Yesterday, we shared with you the story of Missouri State University professor Alicia Walker.
Walker launched a study on June 18 to research the relationship between penis size and self-esteem. Walker also hoped to then see how that affected other aspects of men’s lives like their social interaction and sexual activity.
In just the week and half since then, Walker has seen a lot of information coming in about the negative effects perceived penis size can have on self-esteem.
“I’ve spoken to men who have been suicidal because of their anxiety and unhappiness with their size or perceived size,” Walker told the New York Post. “We need to be talking about men’s body dysmorphia, and the way our society worships size and the way that worship impacts men.”
While the main part of the study focused on an online survey and interviews to gain a sense of the male participants’ perspectives, there was one other aspect to the study.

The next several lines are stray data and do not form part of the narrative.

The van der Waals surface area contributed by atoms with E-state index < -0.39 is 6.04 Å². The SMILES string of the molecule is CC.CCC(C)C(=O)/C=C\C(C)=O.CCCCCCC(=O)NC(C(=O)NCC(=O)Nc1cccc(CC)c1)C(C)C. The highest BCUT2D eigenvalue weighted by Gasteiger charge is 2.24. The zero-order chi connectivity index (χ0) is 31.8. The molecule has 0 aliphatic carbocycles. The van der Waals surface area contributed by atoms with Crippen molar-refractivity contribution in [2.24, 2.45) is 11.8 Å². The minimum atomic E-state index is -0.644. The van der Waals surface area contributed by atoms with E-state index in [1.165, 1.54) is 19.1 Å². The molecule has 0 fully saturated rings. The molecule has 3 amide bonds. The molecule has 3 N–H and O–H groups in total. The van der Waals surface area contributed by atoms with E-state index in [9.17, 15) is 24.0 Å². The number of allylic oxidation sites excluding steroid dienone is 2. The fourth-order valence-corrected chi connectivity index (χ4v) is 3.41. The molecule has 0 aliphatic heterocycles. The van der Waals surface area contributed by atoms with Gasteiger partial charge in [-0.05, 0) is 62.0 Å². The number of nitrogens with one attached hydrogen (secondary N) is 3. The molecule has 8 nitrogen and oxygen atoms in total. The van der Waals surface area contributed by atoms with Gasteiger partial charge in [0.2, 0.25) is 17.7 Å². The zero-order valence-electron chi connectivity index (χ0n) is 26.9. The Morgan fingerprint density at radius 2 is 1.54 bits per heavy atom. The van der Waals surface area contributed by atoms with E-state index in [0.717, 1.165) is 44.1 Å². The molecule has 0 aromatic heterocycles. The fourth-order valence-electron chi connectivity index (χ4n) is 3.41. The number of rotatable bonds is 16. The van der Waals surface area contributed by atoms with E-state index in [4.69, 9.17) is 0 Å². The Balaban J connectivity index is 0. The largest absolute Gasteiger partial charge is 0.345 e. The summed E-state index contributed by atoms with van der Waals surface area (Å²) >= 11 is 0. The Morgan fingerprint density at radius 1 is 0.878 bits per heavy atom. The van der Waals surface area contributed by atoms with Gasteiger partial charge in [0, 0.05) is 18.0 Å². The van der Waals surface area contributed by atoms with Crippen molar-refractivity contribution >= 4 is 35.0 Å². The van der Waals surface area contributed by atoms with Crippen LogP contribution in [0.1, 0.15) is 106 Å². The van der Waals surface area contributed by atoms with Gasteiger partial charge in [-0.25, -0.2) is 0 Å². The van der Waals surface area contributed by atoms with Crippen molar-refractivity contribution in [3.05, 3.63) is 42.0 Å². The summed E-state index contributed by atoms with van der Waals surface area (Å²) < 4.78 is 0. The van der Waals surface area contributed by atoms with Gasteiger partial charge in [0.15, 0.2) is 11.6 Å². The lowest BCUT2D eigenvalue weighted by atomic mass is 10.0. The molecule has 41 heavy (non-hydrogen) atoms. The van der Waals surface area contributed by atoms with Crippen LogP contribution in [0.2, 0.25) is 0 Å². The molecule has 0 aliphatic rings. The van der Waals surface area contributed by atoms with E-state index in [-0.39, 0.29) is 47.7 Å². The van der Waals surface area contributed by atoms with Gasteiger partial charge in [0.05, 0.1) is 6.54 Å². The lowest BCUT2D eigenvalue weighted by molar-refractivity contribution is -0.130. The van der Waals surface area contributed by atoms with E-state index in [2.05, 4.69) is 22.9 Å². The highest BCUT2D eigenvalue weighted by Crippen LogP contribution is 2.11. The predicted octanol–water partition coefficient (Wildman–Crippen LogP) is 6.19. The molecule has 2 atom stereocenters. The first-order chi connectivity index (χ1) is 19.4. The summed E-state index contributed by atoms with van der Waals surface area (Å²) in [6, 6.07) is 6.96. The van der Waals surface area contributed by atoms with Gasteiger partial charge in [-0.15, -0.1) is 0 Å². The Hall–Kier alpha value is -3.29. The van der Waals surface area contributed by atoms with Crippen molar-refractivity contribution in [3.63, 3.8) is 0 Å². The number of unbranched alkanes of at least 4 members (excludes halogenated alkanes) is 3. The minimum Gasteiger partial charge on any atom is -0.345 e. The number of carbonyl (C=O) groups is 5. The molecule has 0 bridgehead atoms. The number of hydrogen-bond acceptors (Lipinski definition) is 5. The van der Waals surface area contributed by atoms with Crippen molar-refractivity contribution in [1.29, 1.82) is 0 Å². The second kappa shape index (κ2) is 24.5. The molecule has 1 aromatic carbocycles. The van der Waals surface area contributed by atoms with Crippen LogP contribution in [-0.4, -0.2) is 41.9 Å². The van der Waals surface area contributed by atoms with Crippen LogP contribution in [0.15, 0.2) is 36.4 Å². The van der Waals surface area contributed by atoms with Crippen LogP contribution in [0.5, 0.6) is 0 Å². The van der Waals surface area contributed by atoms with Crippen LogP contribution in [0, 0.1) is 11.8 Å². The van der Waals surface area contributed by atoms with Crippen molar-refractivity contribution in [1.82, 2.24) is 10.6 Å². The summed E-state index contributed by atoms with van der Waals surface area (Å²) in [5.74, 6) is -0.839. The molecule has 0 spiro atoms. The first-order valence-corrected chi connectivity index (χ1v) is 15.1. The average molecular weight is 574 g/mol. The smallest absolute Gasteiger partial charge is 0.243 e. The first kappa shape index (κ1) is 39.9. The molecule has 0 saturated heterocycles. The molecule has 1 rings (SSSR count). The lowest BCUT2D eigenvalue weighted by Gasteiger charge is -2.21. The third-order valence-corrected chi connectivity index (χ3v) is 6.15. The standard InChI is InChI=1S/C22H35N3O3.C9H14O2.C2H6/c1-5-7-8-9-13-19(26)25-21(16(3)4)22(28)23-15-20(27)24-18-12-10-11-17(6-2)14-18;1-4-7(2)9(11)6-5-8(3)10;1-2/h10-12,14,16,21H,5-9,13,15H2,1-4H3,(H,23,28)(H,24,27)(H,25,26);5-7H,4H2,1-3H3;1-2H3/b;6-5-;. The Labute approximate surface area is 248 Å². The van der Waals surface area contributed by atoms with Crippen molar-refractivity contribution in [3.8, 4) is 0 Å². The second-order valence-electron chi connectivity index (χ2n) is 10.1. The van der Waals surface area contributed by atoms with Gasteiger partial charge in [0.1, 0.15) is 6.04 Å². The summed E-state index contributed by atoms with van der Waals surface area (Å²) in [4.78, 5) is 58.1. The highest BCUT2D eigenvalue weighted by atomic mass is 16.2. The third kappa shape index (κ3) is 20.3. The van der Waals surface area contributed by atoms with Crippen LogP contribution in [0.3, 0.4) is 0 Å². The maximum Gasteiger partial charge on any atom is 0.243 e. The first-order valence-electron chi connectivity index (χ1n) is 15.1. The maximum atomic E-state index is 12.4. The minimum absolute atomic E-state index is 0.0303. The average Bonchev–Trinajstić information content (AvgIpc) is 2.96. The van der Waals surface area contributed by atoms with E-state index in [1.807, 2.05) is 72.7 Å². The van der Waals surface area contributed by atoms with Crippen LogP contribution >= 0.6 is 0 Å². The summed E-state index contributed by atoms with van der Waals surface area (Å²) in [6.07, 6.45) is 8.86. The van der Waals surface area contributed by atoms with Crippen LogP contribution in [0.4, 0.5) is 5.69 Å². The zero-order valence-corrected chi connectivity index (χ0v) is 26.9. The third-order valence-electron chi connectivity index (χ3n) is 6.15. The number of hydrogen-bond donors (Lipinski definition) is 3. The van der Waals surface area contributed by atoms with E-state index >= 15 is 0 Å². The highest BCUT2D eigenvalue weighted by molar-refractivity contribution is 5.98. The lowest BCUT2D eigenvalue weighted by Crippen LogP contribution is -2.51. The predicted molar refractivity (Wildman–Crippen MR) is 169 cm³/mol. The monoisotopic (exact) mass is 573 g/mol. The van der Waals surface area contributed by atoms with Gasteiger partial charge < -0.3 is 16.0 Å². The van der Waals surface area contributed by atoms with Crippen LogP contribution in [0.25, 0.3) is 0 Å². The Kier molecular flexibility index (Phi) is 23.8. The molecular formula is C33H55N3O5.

Walker asked the willing participants to send her pictures of their erect and flaccid penises. This was to make sure that the men were correctly measuring their equipment and not skewing the data.
While Alicia Walker originally hoped to receive photos from 3,600 men within the ages of 22 and older, she later decided to end the study early.
Walker’s reasoning for this sudden end to her research is due to the mass media coverage of the study. From Men’s Health and the New York Post to local news blogs like the Riverfront Times, many new sources covered the story of Alicia Walkers work and she feels this has compromised the study.
“I made this decision voluntarily,” Walker said in a university press release. “I continue to believe the relationship between penis size and self-esteem is an important site of scientific inquiry, but the public reaction to the project threatens the reliability of the survey responses. The reliability of the study as a whole has been compromised.”
But what happened to the few hundred penis photos Walker has already received? Well, Missouri State assured that all of the submitted photos were previously stored in a “secure research database” and have already been destroyed.